Coding & Tech
Girls' Game Design Course in Minecraft: Design & Balance Games (8-Session)
Dive into the fundamental principles of game design by applying them to the creation of mini-games in Minecraft under the mentorship of a skilled female counselor in this 8-session course (Minecraft Java Edition ONLY. NO iPad or Tablet).
3675 total reviews for this teacher
3 reviews for this class
Completed by 16 learners
Once per week
over 8 weeks
learners per class
per learner - per class
How does a “Multi-Day” course work?
Meets multiple times at scheduled times
Live video chats, recorded and monitored for safety and quality
Discussions via classroom forum and private messages with the teacher
Great for engaging projects and interacting with diverse classmates from other states and countries
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Not an official Minecraft product. Not approved or associated with Mojang.
Note: Our girls programs are inclusive learning environments where we welcome any child who identifies as female regardless of assignment at birth. Our programs for girls also welcome children who identify as non-binary or gender-nonconforming and want to be in a female-identified environment. PLATFORM: (Minecraft Java Edition for PC / Mac Only! Not compatible with Ipads, Kindles, Tablets, Phones, and Game Consoles) SKILL LEVEL: This program is meant for Basic level players. This program...
— Day 1 - Set Up and Ender Golf: Our primary goal for this day is to assist students in setting up Minecraft and to familiarize kids with our course’s objectives. At the beginning of the class, we’ll introduce kids to Ender Golf and how they can establish rules and controls for a game. Students will then create their own Ender Golf course and learn how to playtest with others. — Day 2 - Structure: We’ll teach students how to structure their games with a start point and an endpoint. They will then create their own unique parkour courses to playtest and refine with others. — Day 3 - Concentric Development: Development should start out simple and then expand with details. Students will build a completable dungeon devoid of areas in which playtesters can get stuck on. — Day 4 - Formulating Rules: In addition to the dungeons they’ve created last class, students will build out rules for their dungeons and ensure the rules are easy to follow. — Day 5 - Balance: In this session, students will explore the concept of multiplayer games and discover how to set one up. Students will then create a boat racing track with at least five obstacles in it. — Day 6 - Variety: The next step is to add variety by implementing shortcuts or alternative paths to the racing tracks that students have created. To avoid confusing playtesters, students should actively avoid overloading the track with shortcuts. — Day 7 - Polishing: What does it mean to polish a game? We’ll show students all of the different kinds of ways they can polish their favorite mini-games to make their courses unique and one-of-a-kind. — Day 8 - Showcase Day: This is the day for showcasing and playtesting! Everyone will get to play each other’s courses and provide feedback to each other for future improvements.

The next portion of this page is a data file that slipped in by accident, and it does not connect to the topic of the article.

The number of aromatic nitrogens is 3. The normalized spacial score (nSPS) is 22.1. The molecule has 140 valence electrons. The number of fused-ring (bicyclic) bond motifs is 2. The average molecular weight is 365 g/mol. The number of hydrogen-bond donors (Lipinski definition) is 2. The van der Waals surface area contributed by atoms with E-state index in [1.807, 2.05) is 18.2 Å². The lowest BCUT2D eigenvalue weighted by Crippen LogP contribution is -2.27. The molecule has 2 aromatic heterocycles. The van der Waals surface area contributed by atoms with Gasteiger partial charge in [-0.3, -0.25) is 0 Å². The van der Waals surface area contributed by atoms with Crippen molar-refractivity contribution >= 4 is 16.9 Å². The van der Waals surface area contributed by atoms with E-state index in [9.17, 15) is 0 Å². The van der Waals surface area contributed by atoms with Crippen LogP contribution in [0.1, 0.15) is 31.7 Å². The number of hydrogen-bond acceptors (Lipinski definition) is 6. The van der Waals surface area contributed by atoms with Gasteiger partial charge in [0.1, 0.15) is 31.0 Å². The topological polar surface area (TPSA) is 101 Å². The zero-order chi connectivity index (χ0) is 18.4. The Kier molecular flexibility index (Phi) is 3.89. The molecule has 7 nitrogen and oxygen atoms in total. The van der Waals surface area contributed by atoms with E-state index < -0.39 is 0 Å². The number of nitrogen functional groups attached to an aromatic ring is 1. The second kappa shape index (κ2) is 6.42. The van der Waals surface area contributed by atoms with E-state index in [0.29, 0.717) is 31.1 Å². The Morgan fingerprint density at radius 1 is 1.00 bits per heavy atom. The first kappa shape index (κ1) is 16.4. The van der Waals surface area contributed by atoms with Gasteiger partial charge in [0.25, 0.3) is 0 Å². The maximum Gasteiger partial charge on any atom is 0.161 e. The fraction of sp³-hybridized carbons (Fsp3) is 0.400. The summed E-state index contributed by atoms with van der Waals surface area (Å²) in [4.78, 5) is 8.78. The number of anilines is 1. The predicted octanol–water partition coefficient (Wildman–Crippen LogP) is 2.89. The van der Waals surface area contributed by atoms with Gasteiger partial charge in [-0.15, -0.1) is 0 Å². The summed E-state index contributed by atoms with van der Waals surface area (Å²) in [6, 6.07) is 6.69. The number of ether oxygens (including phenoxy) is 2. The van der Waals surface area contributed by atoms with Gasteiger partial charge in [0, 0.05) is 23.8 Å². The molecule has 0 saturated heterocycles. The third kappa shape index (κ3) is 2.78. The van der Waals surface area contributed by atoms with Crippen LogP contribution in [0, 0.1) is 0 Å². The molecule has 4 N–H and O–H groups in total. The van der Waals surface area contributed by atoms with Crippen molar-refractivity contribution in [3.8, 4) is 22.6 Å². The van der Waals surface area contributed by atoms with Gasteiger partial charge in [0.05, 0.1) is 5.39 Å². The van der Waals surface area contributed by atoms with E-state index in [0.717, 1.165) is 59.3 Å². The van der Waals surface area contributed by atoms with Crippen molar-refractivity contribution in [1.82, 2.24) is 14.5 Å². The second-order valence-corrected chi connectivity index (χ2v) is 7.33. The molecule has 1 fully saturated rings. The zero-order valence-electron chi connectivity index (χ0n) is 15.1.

Connected Camps is a not-for-profit organization founded in 2015 with the mission to build a global online community where kids build, code, play, and learn alongside one another. Our programs are designed based on extensive research in the learning sciences. The founders and leaders of Connected Camps, Mimi Ito and Katie Salen, are professors at the University of California, Irvine, who specialize in the design of online learning experiences that are fun, social, and directly tied to academic outcomes. Learn more about the research behind Connected Camps at the Connected Learning Alliance resource site: https://clalliance.org/ One thing that makes our programs unique is our near-peer mentorship model. Our programs are led by young adults and college students, often with the help of high school volunteers. We hire counselors and coaches from top universities in computer science, game development, economics, social studies, and the arts, and train them on how to facilitate project-based learning with younger kids. Our young instructors have the same passion for technology, games, and digital making as our learners, and take on the role of instructors, as well as fellow enthusiasts and relatable role models. The curriculum for this program was designed by a team of counselors pursuing degrees relevant to the material at hand. The learning experiences in this class are driven by these counselors’ academic expertise in the field, along with their desire to share their passion for the subject with a group of excited learners. All of Connected Camps’ curricula are vetted by the organization’s Product Manager, Matthew, who possesses a Masters in Secondary Education and a deep belief in the power of collaborative virtual learning. Learn more about our organization at: https://connectedcamps.com/about